Good point. Perhaps the Germans simply used one of their last planes. The pilot would've been shot down, but perhaps the bomb was connected to some sort of altimeter, rigged to explode at the suitable height? Would that be possible at the time? You'd still get the suicide mission aspect (the pilot would've known there was no way he could escape with his life) Nik 00:38, 9 November 2005 (PST)

So, how many deaths wóuld be realistic if the bomb was detoned on the ground, but in the center of the city? --IJzeren Jan 00:45, 9 November 2005 (PST)

If we have established the level of German engineering *there* on the same level as *here* during GW2, we can easily suppose, that they have a technology for even semi-self-navigated planes and bombs with relevant altimeters. Than, we can still use pilots from Leonhart Legion (German suicide pilot club *here*). It were Germans during WW2, who invented joystick to navigate anti-naval bombs using tele-cameras in 1944.
I do not want to play Satan, but I would say half or third of the number issued. Say, the Lodz had approx. 300,000 inhabitants in 1948. Lodz *here* sits on a longish territory (approx. 3x5 km), the city centre is close to southern part of the ovoid. With an epicentre close to Russian HQ somewhere in the middle of the centre it could devastate like one tenth to one sixth of the city extent, I think approx. 1.75 sq.km (circle with 0.75 km in diameter). If we suppose, that there are not many "native" inhabitants close to HQ (security and results of previous assault), I really come to some 15,000-25,000 victims, mostly Russian soldiers and officer staff. The strenght of a-bomb is much lowered by explosion among houses, which can effectivelly block the devastating change of air pressure. The devastating effect *here* could lie more in many dead high rank officers; imagine *here* let say 3.Ukrainskiy front under marshal Malinovskiy would be decapited!! It means a serious gap in frontline, which for sure was used by Hessler and his melody boys to brake through and to force Russians to retreat. -- Jan II.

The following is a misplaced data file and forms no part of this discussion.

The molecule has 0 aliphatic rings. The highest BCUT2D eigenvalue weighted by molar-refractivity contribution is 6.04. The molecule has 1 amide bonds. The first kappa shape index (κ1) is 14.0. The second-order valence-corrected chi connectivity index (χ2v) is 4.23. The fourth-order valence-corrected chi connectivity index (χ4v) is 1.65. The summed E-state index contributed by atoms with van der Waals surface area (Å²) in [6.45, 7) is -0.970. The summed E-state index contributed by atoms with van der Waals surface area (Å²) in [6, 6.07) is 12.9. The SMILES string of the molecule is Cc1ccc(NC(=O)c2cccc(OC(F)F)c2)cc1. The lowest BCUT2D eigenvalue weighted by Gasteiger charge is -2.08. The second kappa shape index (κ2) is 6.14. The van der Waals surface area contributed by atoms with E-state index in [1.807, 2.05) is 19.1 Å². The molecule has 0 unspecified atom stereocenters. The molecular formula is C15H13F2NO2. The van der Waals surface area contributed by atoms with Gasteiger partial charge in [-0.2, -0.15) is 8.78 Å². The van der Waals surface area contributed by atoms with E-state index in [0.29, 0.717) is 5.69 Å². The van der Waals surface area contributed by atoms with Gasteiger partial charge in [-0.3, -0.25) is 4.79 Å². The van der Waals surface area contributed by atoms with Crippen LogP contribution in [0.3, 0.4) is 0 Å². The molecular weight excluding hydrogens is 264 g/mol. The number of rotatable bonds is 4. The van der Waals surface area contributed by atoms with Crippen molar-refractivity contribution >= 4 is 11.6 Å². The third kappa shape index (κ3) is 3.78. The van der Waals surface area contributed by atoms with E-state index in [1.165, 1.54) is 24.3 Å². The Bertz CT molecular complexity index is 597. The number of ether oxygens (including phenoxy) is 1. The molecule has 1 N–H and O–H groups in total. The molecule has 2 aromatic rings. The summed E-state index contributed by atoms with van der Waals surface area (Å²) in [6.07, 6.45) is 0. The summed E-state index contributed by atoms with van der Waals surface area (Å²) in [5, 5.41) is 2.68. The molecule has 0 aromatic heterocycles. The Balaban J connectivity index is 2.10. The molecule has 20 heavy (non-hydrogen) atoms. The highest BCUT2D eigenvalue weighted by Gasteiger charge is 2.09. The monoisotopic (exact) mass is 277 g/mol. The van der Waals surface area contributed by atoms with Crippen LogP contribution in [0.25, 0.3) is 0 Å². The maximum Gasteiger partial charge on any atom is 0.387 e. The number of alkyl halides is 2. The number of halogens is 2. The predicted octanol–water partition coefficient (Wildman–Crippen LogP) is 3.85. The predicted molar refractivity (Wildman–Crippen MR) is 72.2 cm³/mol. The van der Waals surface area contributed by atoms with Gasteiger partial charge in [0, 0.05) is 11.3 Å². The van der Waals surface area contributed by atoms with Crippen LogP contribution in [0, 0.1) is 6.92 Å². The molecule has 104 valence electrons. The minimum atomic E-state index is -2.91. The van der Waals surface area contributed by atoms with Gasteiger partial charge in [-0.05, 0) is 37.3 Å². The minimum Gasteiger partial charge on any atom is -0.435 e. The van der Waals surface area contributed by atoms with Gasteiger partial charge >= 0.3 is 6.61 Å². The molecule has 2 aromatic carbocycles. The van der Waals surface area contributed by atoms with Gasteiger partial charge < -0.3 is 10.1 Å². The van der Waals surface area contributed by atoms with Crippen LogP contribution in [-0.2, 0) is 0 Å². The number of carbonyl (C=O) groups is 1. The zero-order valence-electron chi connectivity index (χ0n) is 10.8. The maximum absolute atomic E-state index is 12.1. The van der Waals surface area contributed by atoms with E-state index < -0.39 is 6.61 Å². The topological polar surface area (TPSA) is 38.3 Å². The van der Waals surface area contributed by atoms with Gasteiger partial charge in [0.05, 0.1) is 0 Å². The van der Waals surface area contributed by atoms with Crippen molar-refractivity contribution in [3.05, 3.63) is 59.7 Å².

Makes sense. So what would have your preference? An airplane and more victims, or a bunch of decapitated Ukrainians and a gap in the frontline? --IJzeren Jan 01:37, 9 November 2005 (PST)
Hessler is a soldier, although of general staff, and definitelly not Hitler. Having his choice, I would go for frontline brake. It will kill two birds with one stone: terror'n'horror among Russians and strategically good starting point for counter-offensive. Thereafter, he us going to fail it not due to the lack of military abilities, but due to a war attrition. -- Jan II. winner of many strategic PC games :)
Okay then, the bomb was smuggled into the city and it exploded on the ground. The number of victims was 25,000 instead of 55,000. And then: terror all over among the Russians! :) --IJzeren Jan 06:10, 9 November 2005 (PST)